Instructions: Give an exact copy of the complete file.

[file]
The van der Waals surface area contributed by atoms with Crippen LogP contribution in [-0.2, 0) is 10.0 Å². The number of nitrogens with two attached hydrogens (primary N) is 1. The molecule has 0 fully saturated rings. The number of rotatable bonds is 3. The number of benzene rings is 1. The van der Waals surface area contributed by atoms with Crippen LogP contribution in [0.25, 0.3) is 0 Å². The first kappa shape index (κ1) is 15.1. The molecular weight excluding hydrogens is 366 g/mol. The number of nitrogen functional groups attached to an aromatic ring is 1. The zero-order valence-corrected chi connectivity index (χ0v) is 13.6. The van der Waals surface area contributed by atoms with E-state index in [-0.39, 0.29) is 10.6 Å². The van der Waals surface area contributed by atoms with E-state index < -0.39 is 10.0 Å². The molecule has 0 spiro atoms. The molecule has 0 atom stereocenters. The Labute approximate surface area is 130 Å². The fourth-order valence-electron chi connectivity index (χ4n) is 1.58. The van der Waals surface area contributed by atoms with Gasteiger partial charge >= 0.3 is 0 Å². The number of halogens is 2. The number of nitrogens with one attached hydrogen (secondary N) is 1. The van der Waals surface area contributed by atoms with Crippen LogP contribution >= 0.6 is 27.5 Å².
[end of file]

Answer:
The van der Waals surface area contributed by atoms with Crippen LogP contribution in [-0.2, 0) is 10.0 Å². The number of nitrogens with two attached hydrogens (primary N) is 1. The molecule has 0 fully saturated rings. The number of rotatable bonds is 3. The number of benzene rings is 1. The van der Waals surface area contributed by atoms with Crippen LogP contribution in [0.25, 0.3) is 0 Å². The first kappa shape index (κ1) is 15.1. The molecular weight excluding hydrogens is 366 g/mol. The number of nitrogen functional groups attached to an aromatic ring is 1. The zero-order valence-corrected chi connectivity index (χ0v) is 13.6. The van der Waals surface area contributed by atoms with E-state index in [-0.39, 0.29) is 10.6 Å². The van der Waals surface area contributed by atoms with E-state index < -0.39 is 10.0 Å². The molecule has 0 spiro atoms. The molecule has 0 atom stereocenters. The Labute approximate surface area is 130 Å². The fourth-order valence-electron chi connectivity index (χ4n) is 1.58. The van der Waals surface area contributed by atoms with Gasteiger partial charge >= 0.3 is 0 Å². The number of halogens is 2. The number of nitrogens with one attached hydrogen (secondary N) is 1. The van der Waals surface area contributed by atoms with Crippen LogP contribution >= 0.6 is 27.5 Å².